While internal organization will be key, social media can show significant growth from just basic social stimulation. Knowing where and how to stimulate your fans and followers will boost conversation and awareness helping to make your social CRM campaign successful. Hiring the right staff and promoting ambassadors, or key external influencers, are they keys to exceeding the initial expectations of your social marketing plans.  

Keys to Successful CRM Management:

Integrating Your Site with other Social Sites

In the past, businesses have focused on social media and websites as two different entities. Instead, they should support each other, even though they may serve different purposes.  You don’t want your marketing efforts to lack cohesion when you can deliver your message seamlessly across platforms. You may have some customers who use your web site while other customers communicate to you through your social media presence.

How do you bring your customers together across platforms? You start with basic linking to your website from Facebook (and vice versa) while concurrently stimulating conversations and encouraging users to share information. Your next step is to get your users to comment and share using social logins (which allow users to sign into your site using their Facebook login or login from another network). The benefit of using social logins is that sharing information becomes easier as the user can jump back and forth from your site to their social networks with one single login and truly never actually leave. You’ll be removing a step for them, which can make all the difference between participation and abandonment.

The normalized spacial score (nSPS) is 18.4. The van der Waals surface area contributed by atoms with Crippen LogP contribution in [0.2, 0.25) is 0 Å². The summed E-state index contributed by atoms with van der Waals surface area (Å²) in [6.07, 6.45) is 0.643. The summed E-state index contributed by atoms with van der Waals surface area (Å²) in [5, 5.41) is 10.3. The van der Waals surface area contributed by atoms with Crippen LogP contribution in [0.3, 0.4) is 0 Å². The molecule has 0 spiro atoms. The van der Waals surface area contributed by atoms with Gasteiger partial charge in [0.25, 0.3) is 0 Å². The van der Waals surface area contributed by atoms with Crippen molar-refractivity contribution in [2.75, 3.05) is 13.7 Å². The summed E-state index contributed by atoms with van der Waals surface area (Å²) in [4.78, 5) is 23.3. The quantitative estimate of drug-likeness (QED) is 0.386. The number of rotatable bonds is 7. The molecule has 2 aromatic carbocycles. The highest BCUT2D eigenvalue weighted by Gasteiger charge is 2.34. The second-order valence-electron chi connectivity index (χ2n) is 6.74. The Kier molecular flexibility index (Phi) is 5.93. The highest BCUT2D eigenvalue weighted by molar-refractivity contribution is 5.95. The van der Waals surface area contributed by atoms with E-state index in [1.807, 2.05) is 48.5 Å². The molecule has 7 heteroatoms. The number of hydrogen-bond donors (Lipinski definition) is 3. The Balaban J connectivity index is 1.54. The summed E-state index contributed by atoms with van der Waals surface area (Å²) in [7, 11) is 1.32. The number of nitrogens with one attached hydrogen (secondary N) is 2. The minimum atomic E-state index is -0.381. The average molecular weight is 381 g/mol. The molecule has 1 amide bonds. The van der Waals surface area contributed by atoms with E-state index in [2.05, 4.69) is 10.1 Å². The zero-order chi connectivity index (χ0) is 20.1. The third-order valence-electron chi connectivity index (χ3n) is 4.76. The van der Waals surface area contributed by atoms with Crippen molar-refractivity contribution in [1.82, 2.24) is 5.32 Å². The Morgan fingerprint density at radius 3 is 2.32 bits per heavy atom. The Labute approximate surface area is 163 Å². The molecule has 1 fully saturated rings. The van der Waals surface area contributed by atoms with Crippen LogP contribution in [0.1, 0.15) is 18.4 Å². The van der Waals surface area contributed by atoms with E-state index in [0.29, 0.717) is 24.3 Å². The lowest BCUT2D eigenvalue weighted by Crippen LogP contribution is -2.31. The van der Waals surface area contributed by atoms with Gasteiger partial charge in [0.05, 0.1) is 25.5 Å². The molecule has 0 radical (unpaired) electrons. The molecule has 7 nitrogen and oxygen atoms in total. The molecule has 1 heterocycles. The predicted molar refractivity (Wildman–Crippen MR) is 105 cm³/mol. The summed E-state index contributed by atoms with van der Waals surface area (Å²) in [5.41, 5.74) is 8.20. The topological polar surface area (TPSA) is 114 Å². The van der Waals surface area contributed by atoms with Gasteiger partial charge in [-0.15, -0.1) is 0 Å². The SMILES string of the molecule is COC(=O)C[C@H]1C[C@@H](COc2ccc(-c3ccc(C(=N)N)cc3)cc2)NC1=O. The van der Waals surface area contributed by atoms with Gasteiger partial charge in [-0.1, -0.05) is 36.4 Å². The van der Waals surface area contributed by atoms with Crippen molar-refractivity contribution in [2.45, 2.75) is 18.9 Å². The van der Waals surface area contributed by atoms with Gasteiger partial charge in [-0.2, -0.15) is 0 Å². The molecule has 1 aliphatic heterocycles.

Staffing your Social CRM Team

Owyang warns that you do not need social gurus anymore. Instead you need to staff your team with people who have a strong background in early technology adoption. He suggests looking for a corporate entrepreneur who will be comfortable taking calculated risks (Slide 31).

You are not hiring someone to control and run your Social CRM efforts with any crazy idea they may have. You have done the work defining the roadmap for your social CRM initiative. You now need to recruit solid professionals who can execute. These people will be the voices of your company so hire competent professionals that, most importantly, fit the culture of your company

Invest in Growth

Companies are still focusing their capital on the same marketing verticals they always have but the allocation of that capital is changing. Companies are increasingly allocating more marketing dollars to staff to manage their social CRM and marketing programs. The right staff can instill a social CRM and marketing culture and methodology that will live on for years.

Build Your Army